Unison union leaders are recommending acceptance of a rotten pay deal for local government workers in England and Wales.
It follows a consultation which saw 50.4 percent vote against the deal despite a lack of serious campaigning from the national union.
The union’s National Joint Council (NJC) committee met last week. It said that although the deal had been rejected, 62 percent of branches had accepted it.
As a result the committee agreed “to reluctantly amend its recommendation to acceptance of the pay offer.”
Branches will have until 5 April to say yes or no to the decision to accept the deal. They should say they want to keep fighting and demand a proper strike ballot.
The offer would give the majority of staff, those earning an annual salary of £19,430 or more, a 2 percent pay rise from April and a further 2 percent rise in April next year.
The first of these is definitely below inflation, and the second is almost certain to be a pay cut too.
Unison recommended rejection, but its leaders were at best half-hearted in turning that into a strong campaign.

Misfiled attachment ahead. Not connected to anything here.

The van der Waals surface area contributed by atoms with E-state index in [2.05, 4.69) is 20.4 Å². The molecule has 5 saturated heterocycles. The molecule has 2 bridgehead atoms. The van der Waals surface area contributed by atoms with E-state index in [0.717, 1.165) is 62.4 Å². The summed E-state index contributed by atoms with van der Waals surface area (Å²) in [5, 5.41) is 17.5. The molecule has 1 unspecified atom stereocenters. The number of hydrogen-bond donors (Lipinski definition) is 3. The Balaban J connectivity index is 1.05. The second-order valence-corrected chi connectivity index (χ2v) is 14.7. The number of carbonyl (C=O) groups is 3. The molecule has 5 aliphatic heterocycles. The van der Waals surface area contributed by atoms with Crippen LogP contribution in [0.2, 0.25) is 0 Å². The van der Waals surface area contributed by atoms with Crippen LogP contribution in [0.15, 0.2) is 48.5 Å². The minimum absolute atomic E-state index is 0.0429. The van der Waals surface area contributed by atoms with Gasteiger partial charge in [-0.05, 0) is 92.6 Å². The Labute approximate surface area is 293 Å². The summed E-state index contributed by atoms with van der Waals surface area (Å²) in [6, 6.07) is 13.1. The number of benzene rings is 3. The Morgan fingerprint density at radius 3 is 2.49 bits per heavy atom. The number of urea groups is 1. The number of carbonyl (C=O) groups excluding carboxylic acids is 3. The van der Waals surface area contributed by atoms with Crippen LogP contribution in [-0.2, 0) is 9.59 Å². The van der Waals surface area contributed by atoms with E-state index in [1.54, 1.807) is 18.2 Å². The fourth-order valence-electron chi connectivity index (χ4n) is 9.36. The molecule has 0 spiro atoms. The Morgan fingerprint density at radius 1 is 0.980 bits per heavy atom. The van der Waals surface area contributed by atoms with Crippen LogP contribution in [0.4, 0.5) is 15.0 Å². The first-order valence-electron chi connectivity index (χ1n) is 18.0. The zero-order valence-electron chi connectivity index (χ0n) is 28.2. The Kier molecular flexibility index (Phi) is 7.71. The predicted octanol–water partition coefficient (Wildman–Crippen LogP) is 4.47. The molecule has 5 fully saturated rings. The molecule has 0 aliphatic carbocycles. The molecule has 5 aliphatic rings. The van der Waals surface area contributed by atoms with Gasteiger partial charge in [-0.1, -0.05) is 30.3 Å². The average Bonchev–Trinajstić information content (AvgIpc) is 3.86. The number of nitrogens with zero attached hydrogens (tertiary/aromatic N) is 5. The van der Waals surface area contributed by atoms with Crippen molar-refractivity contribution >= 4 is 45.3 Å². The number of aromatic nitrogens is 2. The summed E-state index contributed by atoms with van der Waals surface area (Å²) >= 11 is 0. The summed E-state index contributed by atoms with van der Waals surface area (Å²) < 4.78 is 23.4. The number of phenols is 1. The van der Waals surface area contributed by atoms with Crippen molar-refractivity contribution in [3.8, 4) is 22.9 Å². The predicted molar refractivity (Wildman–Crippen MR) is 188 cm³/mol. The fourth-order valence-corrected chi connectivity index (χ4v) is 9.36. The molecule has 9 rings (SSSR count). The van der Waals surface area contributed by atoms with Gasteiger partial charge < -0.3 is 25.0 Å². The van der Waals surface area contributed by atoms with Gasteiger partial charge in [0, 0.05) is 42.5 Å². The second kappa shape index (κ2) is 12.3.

Big votes to reject were won where there was agitation.
Jon Woods is branch president of Portsmouth City Unison. He told Socialist Worker in a personal capacity, “We pushed hard and voted 75 percent against the offer on a 39 percent turnout. There’s nothing special about Portsmouth except what activists did about the ballot.
“People are angry, but they need a lead from the top that gives them confidence that there will be a serious struggle. If there was a really powerful push I think we could win a national strike ballot.”
The Unite union closed its consultation on 9 March but there had been no indication of a result as Socialist Worker went to press on Tuesday.
The GMB union said 94 percent of its members accepted the deal. This reflects the steer coming from the leadership that there was no mood for resistance.
All the unions denounce Tory pay cuts. They should fight them.
Civil service workers in the PCS union were set to hold a day of action over pay on Thursday next week.
It comes as their union leaders enter talks with Tory ministers over the 1 percent pay cap.
The PCS could ballot for strikes if it doesn’t get a “positive response” to its demand for a 5 percent increase or £1,200, whichever is greater.
In a consultative ballot last year some 79 percent said they would strike to beat the pay cap.
Now PCS general secretary Mark Serwotka is calling on activists to “ensure that we are ballot-ready. So that we’re able to win any statutory ballot the NEC believes is required.”